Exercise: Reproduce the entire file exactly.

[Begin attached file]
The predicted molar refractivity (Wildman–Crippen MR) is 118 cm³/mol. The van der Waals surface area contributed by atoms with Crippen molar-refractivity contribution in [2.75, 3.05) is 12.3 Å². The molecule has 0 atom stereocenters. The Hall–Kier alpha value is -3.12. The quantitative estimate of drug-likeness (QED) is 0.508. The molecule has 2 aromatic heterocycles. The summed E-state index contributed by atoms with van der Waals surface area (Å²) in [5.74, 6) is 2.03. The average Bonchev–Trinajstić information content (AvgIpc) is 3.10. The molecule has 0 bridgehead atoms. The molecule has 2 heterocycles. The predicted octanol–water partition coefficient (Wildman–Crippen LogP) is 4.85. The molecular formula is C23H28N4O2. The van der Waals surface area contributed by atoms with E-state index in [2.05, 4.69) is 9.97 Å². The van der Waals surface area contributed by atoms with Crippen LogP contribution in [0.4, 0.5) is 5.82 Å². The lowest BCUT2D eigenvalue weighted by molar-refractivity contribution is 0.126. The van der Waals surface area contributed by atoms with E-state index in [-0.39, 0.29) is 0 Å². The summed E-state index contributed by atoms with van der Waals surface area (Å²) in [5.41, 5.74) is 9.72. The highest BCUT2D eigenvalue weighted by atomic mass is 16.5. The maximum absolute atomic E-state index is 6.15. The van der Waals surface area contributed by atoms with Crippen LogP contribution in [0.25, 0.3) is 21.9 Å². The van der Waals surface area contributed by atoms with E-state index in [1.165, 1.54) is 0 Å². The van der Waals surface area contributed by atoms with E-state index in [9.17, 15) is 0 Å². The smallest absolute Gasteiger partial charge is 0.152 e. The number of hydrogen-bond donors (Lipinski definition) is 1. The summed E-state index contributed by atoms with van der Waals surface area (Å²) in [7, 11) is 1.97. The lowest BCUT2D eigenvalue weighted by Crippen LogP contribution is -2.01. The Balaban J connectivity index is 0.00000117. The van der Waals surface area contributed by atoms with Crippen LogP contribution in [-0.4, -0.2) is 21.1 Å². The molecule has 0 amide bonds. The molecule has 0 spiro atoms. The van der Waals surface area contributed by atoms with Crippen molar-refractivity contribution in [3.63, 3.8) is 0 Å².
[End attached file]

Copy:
The predicted molar refractivity (Wildman–Crippen MR) is 118 cm³/mol. The van der Waals surface area contributed by atoms with Crippen molar-refractivity contribution in [2.75, 3.05) is 12.3 Å². The molecule has 0 atom stereocenters. The Hall–Kier alpha value is -3.12. The quantitative estimate of drug-likeness (QED) is 0.508. The molecule has 2 aromatic heterocycles. The summed E-state index contributed by atoms with van der Waals surface area (Å²) in [5.74, 6) is 2.03. The average Bonchev–Trinajstić information content (AvgIpc) is 3.10. The molecule has 0 bridgehead atoms. The molecule has 2 heterocycles. The predicted octanol–water partition coefficient (Wildman–Crippen LogP) is 4.85. The molecular formula is C23H28N4O2. The van der Waals surface area contributed by atoms with E-state index in [2.05, 4.69) is 9.97 Å². The van der Waals surface area contributed by atoms with Crippen LogP contribution in [0.4, 0.5) is 5.82 Å². The lowest BCUT2D eigenvalue weighted by molar-refractivity contribution is 0.126. The van der Waals surface area contributed by atoms with E-state index in [-0.39, 0.29) is 0 Å². The summed E-state index contributed by atoms with van der Waals surface area (Å²) in [5.41, 5.74) is 9.72. The highest BCUT2D eigenvalue weighted by atomic mass is 16.5. The maximum absolute atomic E-state index is 6.15. The van der Waals surface area contributed by atoms with Crippen LogP contribution in [0.25, 0.3) is 21.9 Å². The van der Waals surface area contributed by atoms with E-state index in [1.165, 1.54) is 0 Å². The van der Waals surface area contributed by atoms with E-state index in [9.17, 15) is 0 Å². The smallest absolute Gasteiger partial charge is 0.152 e. The number of hydrogen-bond donors (Lipinski definition) is 1. The summed E-state index contributed by atoms with van der Waals surface area (Å²) in [7, 11) is 1.97. The lowest BCUT2D eigenvalue weighted by Crippen LogP contribution is -2.01. The Balaban J connectivity index is 0.00000117. The van der Waals surface area contributed by atoms with Crippen LogP contribution in [-0.4, -0.2) is 21.1 Å². The molecule has 0 amide bonds. The molecule has 0 spiro atoms. The van der Waals surface area contributed by atoms with Crippen molar-refractivity contribution in [3.63, 3.8) is 0 Å².